Monday, September 27, 2004

Yesterday I finished out Week 4 of the Couch to 5k plan with a lovely morning walk/run around a lakeside neighborhood near my parent's home.

This week, the plan calls for three days of running/walking that increases the time actually spent running so that by the third day I'm supposed to run for 25 minutes straight. Ack!

I have a good attitude about it and I'm just going to do my best. I have been wondering about nutrition lately, though. I signed up for Weight Watchers last week, and so far, am finding myself pretty hungry.

I already feel that on my walk/runs that I go through periods of feeling energized and periods of feeling weak, and I attribute those feelings to drops in blood sugar, so am a bit worried that I should be eating more since I'm regularly exercising. I asked the Weight Watchers leader about this but apparently the program doesn't address "activity points" until the third week of the program cycle. I'll just have to listen to my body and sneak in my peanut butter and jelly as I see fit.

Friday, September 24, 2004

Went for my second run today at 6 a.m. It doesn't get light around here until after 7. Ran around the city park that's a block from my house. The run went fine. I think I hunch my shoulders a bit because they felt sore, but otherwise I felt strong and capable. I'm sort of doing a slow shuffle at this point, but I'm going to concentrate on building up my stamina before I flip out about technique.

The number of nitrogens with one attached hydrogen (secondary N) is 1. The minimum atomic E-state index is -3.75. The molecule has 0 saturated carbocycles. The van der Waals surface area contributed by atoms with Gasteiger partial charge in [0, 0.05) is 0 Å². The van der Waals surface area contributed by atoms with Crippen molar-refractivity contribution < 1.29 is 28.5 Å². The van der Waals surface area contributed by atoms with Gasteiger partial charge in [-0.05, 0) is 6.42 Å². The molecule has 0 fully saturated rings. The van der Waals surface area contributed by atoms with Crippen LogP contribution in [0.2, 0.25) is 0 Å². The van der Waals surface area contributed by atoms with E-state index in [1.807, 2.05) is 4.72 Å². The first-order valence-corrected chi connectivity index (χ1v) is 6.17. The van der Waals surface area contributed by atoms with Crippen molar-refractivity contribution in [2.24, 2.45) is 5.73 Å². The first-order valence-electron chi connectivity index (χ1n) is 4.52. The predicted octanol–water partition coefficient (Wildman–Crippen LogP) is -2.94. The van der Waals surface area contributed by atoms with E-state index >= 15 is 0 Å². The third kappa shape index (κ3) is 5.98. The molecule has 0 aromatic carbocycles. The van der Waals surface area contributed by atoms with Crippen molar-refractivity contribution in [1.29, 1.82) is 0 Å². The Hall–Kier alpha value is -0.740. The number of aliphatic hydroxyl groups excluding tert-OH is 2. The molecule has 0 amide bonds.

Today's scary loose dog count: 6

The reason this little city park is so full of dogs is that people dump them here regularly. Most of them are big dogs -- there was a rottweiler and a doberman and some sort of chow loose this morning -- and I'm thinking people just get tired of providing the care and space that a big dog needs. I suppose I could try and jog elsewhere, but the park perimiter is well-lighted. Anyways, none of the dogs bothered me, mostly because I gave them plenty of space.

I have a clean, relaxed feeling in my body now. I suppose this feeling is one of the benefits of running with the dogs.

Thursday, September 23, 2004

This is a pictorial review of what I ate yesterday (not pictured, 2 handfuls of potato chips, an extra bran muffin and several Werther's candies):

Wednesday, September 22, 2004

Some Nighttime Angst

This morning I picked up with Week 4 of the Couch to 5K , after more than a month of inactivity. After reading about some of the pre-dawn running exploits of other bloggers, I decided that I too am capable of running in the dark.